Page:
Responding to one of the most defining issues of the moment, Better Shelter is an award-winning project that provides safer, more dignified homes for those who have been displaced due to conflict or natural disasters.
31 January, 2017
The Syrian conflict and other ongoing tensions around the world are forcing millions to leave their homes, neighbourhoods and countries in search of safe havens. The words ‘migrant’ and ‘refugee’ are now part of our everyday lexicon and our everyday consciousness.
In our new reality, there are tens of thousands of refugees living in camps or temporary settlements, their lives in perpetual limbo and lacking in the fundamentals for basic living, like sanitation and security.
That’s where Better Shelter seeks to help. This social enterprise began in Sweden in 2010 as a small design and innovation project, driven by the belief that sustainable design could make a difference to humanitarian relief. The groundbreaking moment came when it partnered with UNHCR and the IKEA Foundation, and began developing new shelter solutions, which were then tested and further developed using insights and the experiences of refugees in Ethiopia and Iraq.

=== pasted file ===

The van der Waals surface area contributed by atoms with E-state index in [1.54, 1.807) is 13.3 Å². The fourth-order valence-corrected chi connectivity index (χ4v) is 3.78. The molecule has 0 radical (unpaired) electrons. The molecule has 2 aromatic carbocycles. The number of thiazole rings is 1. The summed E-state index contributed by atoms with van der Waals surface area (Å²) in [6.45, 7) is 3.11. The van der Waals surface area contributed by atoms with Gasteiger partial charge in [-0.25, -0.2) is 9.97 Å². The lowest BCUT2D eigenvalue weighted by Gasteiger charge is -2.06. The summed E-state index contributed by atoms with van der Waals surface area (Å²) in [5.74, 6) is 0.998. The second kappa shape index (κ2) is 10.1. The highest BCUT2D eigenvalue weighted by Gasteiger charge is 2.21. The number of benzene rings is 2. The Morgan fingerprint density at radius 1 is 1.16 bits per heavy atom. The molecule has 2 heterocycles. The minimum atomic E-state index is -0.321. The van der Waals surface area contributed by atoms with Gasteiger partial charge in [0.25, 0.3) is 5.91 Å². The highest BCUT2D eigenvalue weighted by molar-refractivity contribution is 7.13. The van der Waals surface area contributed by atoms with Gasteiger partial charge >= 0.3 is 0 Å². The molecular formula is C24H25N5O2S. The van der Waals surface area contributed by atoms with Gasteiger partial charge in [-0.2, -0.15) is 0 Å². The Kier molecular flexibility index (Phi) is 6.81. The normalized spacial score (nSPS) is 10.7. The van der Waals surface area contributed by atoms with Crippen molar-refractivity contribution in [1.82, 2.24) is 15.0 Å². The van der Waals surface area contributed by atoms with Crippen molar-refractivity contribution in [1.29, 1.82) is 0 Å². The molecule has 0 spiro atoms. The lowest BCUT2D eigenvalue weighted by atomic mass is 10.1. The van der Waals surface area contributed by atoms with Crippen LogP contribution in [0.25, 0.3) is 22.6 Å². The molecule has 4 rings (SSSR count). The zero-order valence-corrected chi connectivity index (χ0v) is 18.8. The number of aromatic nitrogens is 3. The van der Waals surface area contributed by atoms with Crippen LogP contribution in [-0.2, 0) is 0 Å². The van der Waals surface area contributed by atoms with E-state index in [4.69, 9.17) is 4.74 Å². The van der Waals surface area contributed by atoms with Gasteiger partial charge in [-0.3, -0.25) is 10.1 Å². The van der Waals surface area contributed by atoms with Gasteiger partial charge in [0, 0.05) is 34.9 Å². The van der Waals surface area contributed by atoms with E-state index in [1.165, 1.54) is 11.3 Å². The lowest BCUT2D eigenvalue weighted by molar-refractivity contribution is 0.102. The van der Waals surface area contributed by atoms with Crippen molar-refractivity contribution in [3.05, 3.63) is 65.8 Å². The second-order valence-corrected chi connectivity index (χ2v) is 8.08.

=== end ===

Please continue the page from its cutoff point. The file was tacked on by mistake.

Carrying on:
Designed by Johan Karlsson, Dennis Kanter, Christian Gustafsson, John van Leer, Tim de Haas, Nicolo Barlera, the IKEA Foundation and UNHCR, the refugee shelters created by Better Shelter feature a lockable front door and a solar powered wall. They utilise the same flat-pack technology used in furniture design to ensure that the shelter that can be easily assembled and transported. Flat-packed in a two-box kit along with all the required tools, the shelter can be put together in about four hours. The photovoltaic panel provides enough energy to power the supplied light or to charge a mobile phone.
A total of 30,000 of these flat-packed shelters are already in use around the world, serving as temporary homes, registration centres, medical facilities and food distribution points in Africa, Asia, Europe and the Middle East.
Better Shelter has just been named “Best Design of 2016” in the Beazley Designs of the Year awards. The annual awards and exhibition is curated and hosted by the Design Museum in London, and previous winners have included the London 2012 Olympic Torch and the Barack Obama Hope poster.
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